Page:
Two of the most distinguished and revered personalities in British opera, the legendary director John Copley, and the conductor Steuart Bedford, join forces to create a new production of Benjamin Britten’s hilarious but revolutionary comic masterpiece, Albert Herring.
This is one of Britten’s most daring scores, presaging the social upheavals of the 50s and 60s. Albert is not an angry young man, but in this opera we see him break free from the restraints of his society; over the course of one night, he throws convention out of the window, loses his virginity and discovers the delights and repercussions of binge-drinking! The only virgin in the village is reborn before us, and in uproarious style.
Described by the famous Russian pianist, Sviatoslav Richter, as ‘the greatest comic opera of the century’ this opera has repeatedly entertained and delighted audiences since its first performance in 1947. A comic masterpiece, with words by Eric Crozier – which are so witty that they could be a play in their own right – this hilarious opera by one of Britain’s greatest composers cannot fail to keep you on the edge of your seat and laughing out loud.
With a cast of familiar faces and a showcase for young rising stars, these performances will celebrate the best of British opera.
- Composer — Benjamin Britten
- Librettist — Eric Crozier
- Based on — Based on Le rosier de Madame Husson by Guy de Maupassant
- Sung in — English
Prue Handley Costume Designer
- Previous Slide
- Next Slide
- Act I
- Act II
- Act III
~ Setting ~
Loxford, a fictional small market town in Suffolk. It is spring 1900, with the May Day Festival fast approaching.
~ Act I ~
Lady Billows has a significant responsibility on her hands. She must decide on who to crown as the May Queen; an essential part of the May Day celebrations. The individual selected must, however, be worthy of the title and be the very emblem of good behaviour and virtue. The trouble she faces is that each girl suggested comes with a catalogue of complications or a seedy past, and there is not one suitable candidate. The local dignitaries can see that Lady Billows is on the verge of giving up, so they throw a new idea into the ring. Instead of a May Queen why not have a May King. The young man suggested is Albert Herring, a hard worker, a respectful son with never a bad word to say about anyone who consistently exhibits exquisite behaviour. The decision is made. Together they head to the Greengrocers to inform Albert and his mother of the good news.
Albert is hard at work at the Greengrocer’s but is interrupted by Sid, the Butcher’s boy. Sid teases and mocks Albert for being under his mother’s thumb. Nancy, the Baker’s daughter, enters and Sid flirts with her right under Albert’s nose. Albert cannot help but watch and wonder what life would be like if he was more adventurous and less cautious. Bursting in upon the scene comes Lady Billows and the committee announcing that Albert has been elected as May King. Albert recoils from this title but is pressured to accept it by his mother who has her eye on the 25-sovereign reward attached to winning the title.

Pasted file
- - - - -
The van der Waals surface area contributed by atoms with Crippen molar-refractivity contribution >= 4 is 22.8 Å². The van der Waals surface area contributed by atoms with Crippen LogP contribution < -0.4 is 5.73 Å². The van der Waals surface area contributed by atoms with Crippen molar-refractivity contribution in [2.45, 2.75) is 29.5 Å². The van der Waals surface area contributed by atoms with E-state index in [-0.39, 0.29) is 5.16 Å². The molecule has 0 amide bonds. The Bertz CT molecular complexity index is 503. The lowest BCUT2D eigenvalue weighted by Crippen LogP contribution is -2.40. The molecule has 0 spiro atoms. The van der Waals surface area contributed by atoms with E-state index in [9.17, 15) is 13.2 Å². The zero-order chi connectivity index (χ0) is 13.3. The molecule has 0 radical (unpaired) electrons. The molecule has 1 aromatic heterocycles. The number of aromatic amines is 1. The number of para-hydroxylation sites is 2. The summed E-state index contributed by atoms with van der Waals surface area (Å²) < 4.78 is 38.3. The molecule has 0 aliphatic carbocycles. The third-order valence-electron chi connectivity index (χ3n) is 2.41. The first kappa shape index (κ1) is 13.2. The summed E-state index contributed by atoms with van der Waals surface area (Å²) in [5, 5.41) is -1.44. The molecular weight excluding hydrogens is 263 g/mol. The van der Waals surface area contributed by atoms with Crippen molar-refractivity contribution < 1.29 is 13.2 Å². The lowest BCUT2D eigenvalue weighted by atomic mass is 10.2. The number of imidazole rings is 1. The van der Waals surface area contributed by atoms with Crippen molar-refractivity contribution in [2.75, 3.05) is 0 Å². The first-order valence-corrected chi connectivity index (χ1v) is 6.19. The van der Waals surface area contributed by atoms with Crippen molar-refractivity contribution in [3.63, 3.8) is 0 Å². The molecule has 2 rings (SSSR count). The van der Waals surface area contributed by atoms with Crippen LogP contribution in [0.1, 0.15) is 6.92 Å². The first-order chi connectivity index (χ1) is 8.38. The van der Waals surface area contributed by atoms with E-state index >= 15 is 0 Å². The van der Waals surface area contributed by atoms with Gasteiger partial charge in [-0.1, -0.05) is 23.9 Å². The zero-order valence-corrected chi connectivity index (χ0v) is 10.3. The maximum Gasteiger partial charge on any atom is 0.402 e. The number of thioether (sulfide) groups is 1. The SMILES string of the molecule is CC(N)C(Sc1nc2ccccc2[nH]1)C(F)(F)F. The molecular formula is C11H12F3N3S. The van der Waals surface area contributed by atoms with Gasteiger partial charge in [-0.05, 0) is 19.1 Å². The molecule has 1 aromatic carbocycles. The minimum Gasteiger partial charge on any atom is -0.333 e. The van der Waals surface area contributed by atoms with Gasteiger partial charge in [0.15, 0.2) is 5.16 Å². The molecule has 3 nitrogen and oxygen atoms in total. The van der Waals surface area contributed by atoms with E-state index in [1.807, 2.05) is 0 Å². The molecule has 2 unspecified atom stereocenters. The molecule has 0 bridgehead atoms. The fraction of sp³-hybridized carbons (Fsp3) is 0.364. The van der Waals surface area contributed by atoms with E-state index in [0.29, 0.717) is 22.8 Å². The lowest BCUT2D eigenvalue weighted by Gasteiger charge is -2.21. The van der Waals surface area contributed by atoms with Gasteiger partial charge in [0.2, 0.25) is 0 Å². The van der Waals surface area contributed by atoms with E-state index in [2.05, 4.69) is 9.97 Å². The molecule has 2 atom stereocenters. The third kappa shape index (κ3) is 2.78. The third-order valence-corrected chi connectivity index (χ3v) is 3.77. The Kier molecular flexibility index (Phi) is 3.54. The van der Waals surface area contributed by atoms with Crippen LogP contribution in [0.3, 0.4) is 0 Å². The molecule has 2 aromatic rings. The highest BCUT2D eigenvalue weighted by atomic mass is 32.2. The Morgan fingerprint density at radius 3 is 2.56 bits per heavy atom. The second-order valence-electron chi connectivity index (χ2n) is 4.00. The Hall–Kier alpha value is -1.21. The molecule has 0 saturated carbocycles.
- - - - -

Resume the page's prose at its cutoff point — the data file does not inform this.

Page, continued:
~ Act II ~
A marquee has been set up in the vicarage gardens to celebrate the crowning of the May King. Sid and Nancy who are helping with the preparations decide to trick Albert into drinking some alcohol by slipping rum into his lemonade. At the party, Albert is called to deliver a speech but the timid, meek man is tongue-tied and only manages an unimpressive few words. He reaches for his drink and after unknowingly consuming the alcohol he has a fit of hiccups and suddenly finds a new confidence.
Tipsy Albert returns to his mother’s greengrocers. He overhears Sid and Nancy talking about him in the street and discovers that they put rum in his drink. They mock him and pity him, calling him the ‘village simpleton’. This is all too much for the frustrated Albert who decides to take his prize money and to venture off alone for a night on the town. Mrs. Herring returns home and is worried when she realises that Albert is not there.
~ Act III ~
The following afternoon arrives and Albert, the May King, has still not come home. Members of the village gather in Mrs. Herrings shop, concerned about where Albert has gone. When the wreath of orange blossoms with which Albert was crowned is found, crushed under a cart, Mrs. Herring is devastated and fears the worst. Grief stricken, they all join together to mourn the loss of Albert. Just at that moment, Albert walks through the door and startles them all. He announces to them that he has been out drinking, getting into fights, and having a night like he has never had before. He makes sure to thank the committee for funding this night out. Appalled by this revelation, the committee strip him of his title as May King. Albert blames his mother for being too protective of him, reining him to the point where he simply had to break free. The committee scolds him, but Sid and Nancy watch on enjoying Albert’s new found liberation. Albert returns to work a changed and happier man.